Everything Was Awesome
Lego conquers the rec room—and the boardroom.
Down in the basement there’s a box. The box is a bit of a contradiction, made of ordinary cardboard, but filled with the most extraordinary things: houses and castles, cars and trucks, monsters and machines both real and fantastic, all crafted from a wonder-filled geometry of multi-coloured bricks. For those who grew up with it, Lego is more than a toy: it’s a link to the past, a reminder of that special combination of boundless possibility and lightness of spirit that is the best part of being a kid. Everyone in the neighbourhood had at least one set; most had more. And many have kept them, storing them in nondescript boxes before dutifully passing them on to a new generation of rec-room engineers.
As a business, Lego is clearly having a moment. New licensing deals and pop-culture theme sets have put mountains of the stuff in every toy store—in fact, the company estimates some 85 million children played with some form of the toy last year. Meanwhile, adults are re-living their younger days via hobby groups, fan blogs, and an entire subculture that celebrates the geeky fun of playing with a bunch of tiny plastic cubes and rectangles.
All of which has been highly profitable. Last year, the family-owned company (based in Billund, Denmark) booked about 28.6-billion Danish kroner ($5.6-billion Canadian) in revenue, selling about 62 billion “elements” (bricks, sets, figures, et cetera). And it’s not just toys that are raking it in: over the past decade, the company has expanded its stable of theme parks (there are six of them now, with three more in the pipeline), built out a series of best-selling video games, and produced a blockbuster movie, one which needed no epithet other than the definite article to convince moviegoers to shell out almost $500-million.
All powerful stuff. A fact that was more formally recognized by London-based marketing consultancy Brand Finance. Back in February, the company named Lego as the world’s most powerful brand, giving it the top spot formerly occupied by supercar maker Ferrari. Familiarity, loyalty, promotion, staff satisfaction, and corporate reputation—Brand Finance scored Lego high on all measures, noting the direct link between the goodwill built up in the brand and the company’s bottom line.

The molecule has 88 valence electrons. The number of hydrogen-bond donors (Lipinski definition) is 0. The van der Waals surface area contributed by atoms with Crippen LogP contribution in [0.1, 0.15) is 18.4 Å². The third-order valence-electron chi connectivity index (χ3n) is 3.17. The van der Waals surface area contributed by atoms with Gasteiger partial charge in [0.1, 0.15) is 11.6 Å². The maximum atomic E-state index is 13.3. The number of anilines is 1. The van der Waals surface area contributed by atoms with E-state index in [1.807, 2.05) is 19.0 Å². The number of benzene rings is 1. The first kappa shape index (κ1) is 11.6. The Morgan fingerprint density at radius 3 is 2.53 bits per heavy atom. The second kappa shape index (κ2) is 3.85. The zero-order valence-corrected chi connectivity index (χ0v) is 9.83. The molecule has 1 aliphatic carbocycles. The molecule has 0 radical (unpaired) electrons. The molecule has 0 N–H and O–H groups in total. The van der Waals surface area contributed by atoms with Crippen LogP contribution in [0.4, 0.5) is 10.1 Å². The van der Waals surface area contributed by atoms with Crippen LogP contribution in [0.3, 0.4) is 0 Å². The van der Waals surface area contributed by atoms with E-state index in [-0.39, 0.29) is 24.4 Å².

A funny thing, brand. In this age of promotion, everyone from soda makers to selfie-takers is said to have one. Such ubiquity (and banality) makes it easy to be cynical about brand “power”—to view all brands as bullies, to conclude that the best logo is, in fact, no logo.
Yes, Lego is in the toy business. And make no mistake, business is the operative word. But what it’s really selling is a fantasy: an idea of childhood as an idyllic time of creativity, imagination, and no small amount of happiness. No, not every part of childhood is like that. But so what? A toy that allows kids to build their own playthings, write their own stories, bring their own ideas to life, brick by brick—if this be fantasy, surely it is one worth celebrating.
You’ve kept a box, too—down in the basement, or up in the attic, or maybe just in the back of your mind. Lego is there somewhere, past the soccer games, beside the after-school playdates, behind those lazy Sunday afternoons spent sprawled on the rec-room floor, the carpet full of toys. Back then, everything was awesome. And, for a moment, it still is.